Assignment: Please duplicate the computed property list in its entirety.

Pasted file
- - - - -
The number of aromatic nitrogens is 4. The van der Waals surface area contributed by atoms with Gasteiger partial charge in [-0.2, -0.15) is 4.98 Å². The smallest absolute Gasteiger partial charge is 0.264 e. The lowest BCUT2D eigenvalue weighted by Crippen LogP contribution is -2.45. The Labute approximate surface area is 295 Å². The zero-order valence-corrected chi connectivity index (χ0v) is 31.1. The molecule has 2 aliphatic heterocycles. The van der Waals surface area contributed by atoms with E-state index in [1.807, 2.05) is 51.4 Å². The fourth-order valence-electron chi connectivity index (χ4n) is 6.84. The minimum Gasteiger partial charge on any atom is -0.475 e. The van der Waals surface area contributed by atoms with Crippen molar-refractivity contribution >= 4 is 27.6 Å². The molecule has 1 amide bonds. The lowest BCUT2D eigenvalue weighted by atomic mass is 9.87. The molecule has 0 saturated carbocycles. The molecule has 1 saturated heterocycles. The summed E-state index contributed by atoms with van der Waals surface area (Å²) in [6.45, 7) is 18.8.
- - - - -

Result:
The number of aromatic nitrogens is 4. The van der Waals surface area contributed by atoms with Gasteiger partial charge in [-0.2, -0.15) is 4.98 Å². The smallest absolute Gasteiger partial charge is 0.264 e. The lowest BCUT2D eigenvalue weighted by Crippen LogP contribution is -2.45. The Labute approximate surface area is 295 Å². The zero-order valence-corrected chi connectivity index (χ0v) is 31.1. The molecule has 2 aliphatic heterocycles. The van der Waals surface area contributed by atoms with E-state index in [1.807, 2.05) is 51.4 Å². The fourth-order valence-electron chi connectivity index (χ4n) is 6.84. The minimum Gasteiger partial charge on any atom is -0.475 e. The van der Waals surface area contributed by atoms with Crippen molar-refractivity contribution >= 4 is 27.6 Å². The molecule has 1 amide bonds. The lowest BCUT2D eigenvalue weighted by atomic mass is 9.87. The molecule has 0 saturated carbocycles. The molecule has 1 saturated heterocycles. The summed E-state index contributed by atoms with van der Waals surface area (Å²) in [6.45, 7) is 18.8.